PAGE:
… and the abdomen pops free with a visible tiny jerk. I don’t mind telling you I was sweating at this point – but then again I’d been sweating the entire time, because it was still pretty damn warm that evening. At some point, I glanced up again and noticed that there were now thin scattered clouds across the sky, surprising me slightly.
Now properly supporting itself on its legs, the cicada shifted position slightly and the wings continued to extend. I knew that not a lot would happen for a while, as the wings filled out and the chitin dried and hardened.
A profile shot to show the secondary wings still curled a bit but moving along nicely.
Welcome to adulthood and sexual maturity – and, by the way, the introduction of predators. Admittedly, there were probably some critters like moles that might prey on the underground nymph stage, and perhaps some things that could scarf up the newborns before they made their way down the tree trunks to burrow into the ground, but this stage by far is the most dangerous. However, there’s sex.
I have to say that the appearance of the wings by the light of the desk lamp was a bit different than the flash produced, and I tried several lighting angles to try and illustrate it, but I doubt I did a good job. Nonetheless, what you can see here are the faint indications of all the fold lines, like pretty much all of my own clothes because ironing is a pain in the ass. The first hints of the iridescence that the wings will display in the right light is now showing, and after a while the wings will tilt a bit and clasp close to the abdomen. I waited around for another fifteen minutes, but there was no visible change and I knew the most that I’d see would be a color shift as the chitin hardened, so I packed up the equipment, satisfied that I’d gotten what I was after. It had been two hours since finding the nymph.
Inside the house later on I passed the back door and heard the unmistakable sounds of a downpour, and went out after it had largely passed to do a followup image just for the story. The cicada was now looking mostly like a flying adult, and had shifted even more – you can just make out the abandoned exoskeleton at upper left.
Then, after unloading the memory card for the second time, I noticed some curious details and wanted to do them justice, so I switched lenses to the reversed 28-105 super-macro and went back out. Remember what I said about eye detail?
A single raindrop was acting as a lens and magnified the surface of the compound eye much greater than even my super-macro was capable of – you can see why I had to do this one right. Also note the myriad patterns of the compound eye, fulfilling some purpose to the cicada but I’ll be dipped if I can tell you what. The entire eye surface is perhaps 3mm across, so you can do the math from here if you like.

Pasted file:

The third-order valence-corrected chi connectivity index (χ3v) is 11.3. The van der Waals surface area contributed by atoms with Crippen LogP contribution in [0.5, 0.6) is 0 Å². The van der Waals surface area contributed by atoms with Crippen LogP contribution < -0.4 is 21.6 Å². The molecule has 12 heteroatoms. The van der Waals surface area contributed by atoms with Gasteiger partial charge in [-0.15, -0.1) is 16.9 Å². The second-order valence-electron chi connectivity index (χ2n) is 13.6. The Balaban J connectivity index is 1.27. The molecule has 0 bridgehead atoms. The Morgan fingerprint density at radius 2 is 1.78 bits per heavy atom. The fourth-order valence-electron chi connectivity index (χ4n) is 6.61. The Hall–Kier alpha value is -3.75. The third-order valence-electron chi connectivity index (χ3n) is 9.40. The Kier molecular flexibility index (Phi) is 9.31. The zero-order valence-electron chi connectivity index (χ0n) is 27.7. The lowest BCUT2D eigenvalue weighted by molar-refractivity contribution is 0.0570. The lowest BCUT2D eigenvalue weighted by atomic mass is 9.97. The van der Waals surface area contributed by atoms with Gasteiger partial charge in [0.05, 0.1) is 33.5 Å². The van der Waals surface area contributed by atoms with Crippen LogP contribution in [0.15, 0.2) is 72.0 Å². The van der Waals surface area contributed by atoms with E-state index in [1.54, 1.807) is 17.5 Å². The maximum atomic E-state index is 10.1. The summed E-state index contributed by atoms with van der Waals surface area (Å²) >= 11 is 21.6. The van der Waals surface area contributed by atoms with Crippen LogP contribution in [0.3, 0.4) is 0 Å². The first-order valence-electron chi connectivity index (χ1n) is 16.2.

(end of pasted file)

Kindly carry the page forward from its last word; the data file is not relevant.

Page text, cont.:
Not done yet. While out there, I was curious if I could capture one of the tiny frogs that lives in the backyard at such extreme magnification, and went looking. Now, during setup I had come across two in the immediate vicinity, so of course when I wanted to find them neither was in evidence. Eventually, I located another atop a fence post a little further away, which was ideal conditions: the frog sat atop a small point that allowed a lot of positioning flexibility while also giving me the fence itself to brace against. Sharp focus range at this magnification is literally a millimeter or less, and believe me, I can’t hold that perfectly still on my own. But it seemed to work, you know, adequately…
This is the exact same magnification as the cicada eye above, just so you know. And while you may question my judgment, I really like this shot – it will be a big print very shortly. Just for the specs, the entire frog is 12mm from snout to tailbone, and the eye itself measures 1.5mm across, slightly bigger than a pinhead. And I will admit that this is a stacked image, a combination of two separate frames, because the depth-of-field at f16 wasn’t even up to this. So there’s one image that has the eye sharp, and another that has the side of the face sharp; you can just make out the soft demarcation between the two images along the top right edge of the curve at the base of the eye. This’ll give you an idea how short focus really is (and thus, how precise my position would have to be to achieve it.)
Another scale shot? Okay, if you insist. Right before starting this post, I collected the abandoned exoskeleton (the cicada had long since moved on in search of some action, because that’s what adulthood is for,) and found another of the froglets sitting atop a rainbarrel. I doubt this is the same one as the portrait above and it might be marginally smaller, but close enough for government work, you know? Anything to give the best impression.
By the way, exactly a year ago I engaged in largely the same pursuit, with entirely different results.